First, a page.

Mad Men premiered its fifth season last month after a seventeen month hiatus, much to the delight of fans; myself included. Don Draper is back with his new French-Canadian wife, new penthouse apartment (which looks amazing), but despite his progression after his divorce, he is still caught in the same internal struggle that has framed the series for four critically acclaimed seasons. More than a show about ad executives in the sixties, sexual infedility, and copious amounts of rye and whiskey; it is a show about having it all and being completely dissatisfied. It is about the mythos of the American Dream, and about characters who have everything and nothing, who are walking clichés and despite their every effort to forge an identity, inevitably realize they aren’t much different than the consumers they sell to. They seek to be individuals and not allow status, gender, job title, or possibly this season, even race, define who they are.
Unless a specific historical event is referenced in the show, we are rarely privy to the exact date on the show, and months and years are often skipped between seasons. The fifth season begins with a protest on Madison Ave., for economic and employment equality, and what I thought was a generic reference to the bigotry that was surely rampant at the time, turns out to be such a historical event. Luckily thanks to the magic our friends at Google
archiving just about everything, we know that the season begins on May 28, 1966
The rival agency named in the article prompts some of the partners at Sterling Cooper Draper Pryce to create a joke ad in the paper poking fun at their rivals woes. The ad declared their agency an “Equal Opportunity Employer,” however, the irony was lost on the most ambitious in the African-American community who will force Sterling Cooper Draper Pryce to stand by that and hire a black secretary. Aside from the elevator guy in the first three seasons, and Lane’s affair with a black Playboy bunny in season four, this may be the first permanent cast member of colour. This is sure to shake up things at the agency which has in the past shied away from race relations and remained conservative. Nobody wants to be a statistic, a demographic, or a chunk on a pie chart. Every day the employees of Sterling Cooper Draper Pryce categorize, divide, and target groups of people and sell them dreams they know are elusive. It is this insight and irony that makes the struggle for individuality more dire. They invented the dreams that the rest of America aspire to and are living at the pinnacle of the social order of the time, yet know that the dream is empty and fails to bring you closer to happiness.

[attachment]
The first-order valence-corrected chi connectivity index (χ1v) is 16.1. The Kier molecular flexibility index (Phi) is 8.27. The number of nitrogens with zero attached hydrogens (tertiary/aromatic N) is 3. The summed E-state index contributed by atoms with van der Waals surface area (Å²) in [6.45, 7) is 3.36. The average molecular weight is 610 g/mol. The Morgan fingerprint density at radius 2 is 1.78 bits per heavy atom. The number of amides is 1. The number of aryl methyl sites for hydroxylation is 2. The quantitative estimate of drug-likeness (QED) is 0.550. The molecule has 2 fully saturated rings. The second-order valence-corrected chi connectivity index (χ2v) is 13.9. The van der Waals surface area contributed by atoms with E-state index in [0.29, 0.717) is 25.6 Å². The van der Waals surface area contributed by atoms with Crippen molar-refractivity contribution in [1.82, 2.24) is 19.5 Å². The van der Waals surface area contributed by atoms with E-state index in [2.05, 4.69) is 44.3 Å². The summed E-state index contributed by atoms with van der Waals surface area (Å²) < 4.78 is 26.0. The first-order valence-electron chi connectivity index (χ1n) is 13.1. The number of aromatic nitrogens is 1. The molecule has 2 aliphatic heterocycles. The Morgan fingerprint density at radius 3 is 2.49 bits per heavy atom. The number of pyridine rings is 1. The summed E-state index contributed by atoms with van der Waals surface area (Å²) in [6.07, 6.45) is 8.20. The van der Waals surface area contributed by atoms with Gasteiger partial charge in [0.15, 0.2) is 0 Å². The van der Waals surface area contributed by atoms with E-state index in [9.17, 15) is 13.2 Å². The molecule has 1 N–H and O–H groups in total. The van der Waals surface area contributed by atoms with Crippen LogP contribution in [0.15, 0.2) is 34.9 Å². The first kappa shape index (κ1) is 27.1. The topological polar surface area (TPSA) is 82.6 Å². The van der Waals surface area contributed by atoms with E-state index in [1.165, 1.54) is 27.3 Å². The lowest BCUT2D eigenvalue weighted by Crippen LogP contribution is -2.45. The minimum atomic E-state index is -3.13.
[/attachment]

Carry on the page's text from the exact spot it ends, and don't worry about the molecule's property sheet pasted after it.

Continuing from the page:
This season, many of the characters have moved demographics. Don has gone from divorcé, to married man once again, from suburban father, to urban professional. Joan struggles to hold on to the progress she has made in her career while trying to balance the stress and challenge of being a mother. Pete Campbell has replaced Don as the daily commuter from the suburbs and seems destined to repeat the sins of the person he spent the first few seasons swearing he was nothing like; Don Draper. The lives of all the characters have changed, just as the comfortable world around them changes. With the social turmoil, and political unrest revolving around the Vietnam war; look for a few of the Mad Men (Kenny or Pete) to be drafted into combat. Will Peggy’s new friends’ beliefs begin to shape her own politics? And what of antihero, Don Draper’s journey? The season premiere was framed around Don’s fortieth birthday, and we saw glimpses of Don beginning to understand the weight of his own mortality, and even nostalgia for the life he left behind.
If you are trying to get into the AMC series, do whatever you need to do to get through the first four seasons so you see how the characters have arrived at this crucial point in their story archs. Mad Men is one of the finest shows on television right now, and this fifth season will be no exception.
“We’re flawed, because we want so much more. We’re ruined, because we get these things, and wish for what we had.” – Don Draper
Will Ramirez is a Burrito enthusiast, and self-proclaimed Pizza connoisseur. He wears Chuck Taylor shoes, and enjoys Chuck Jones cartoons. Since graduating with a diploma in Digital Media in 2007, he has worked as an editor on animated and live action television programs for Teletoon, YTV, Disney and Nickelodeon. He is also co-founder and editor of www.sporttonetwork.com where he offers a refreshing and comedic voice to the world of sports.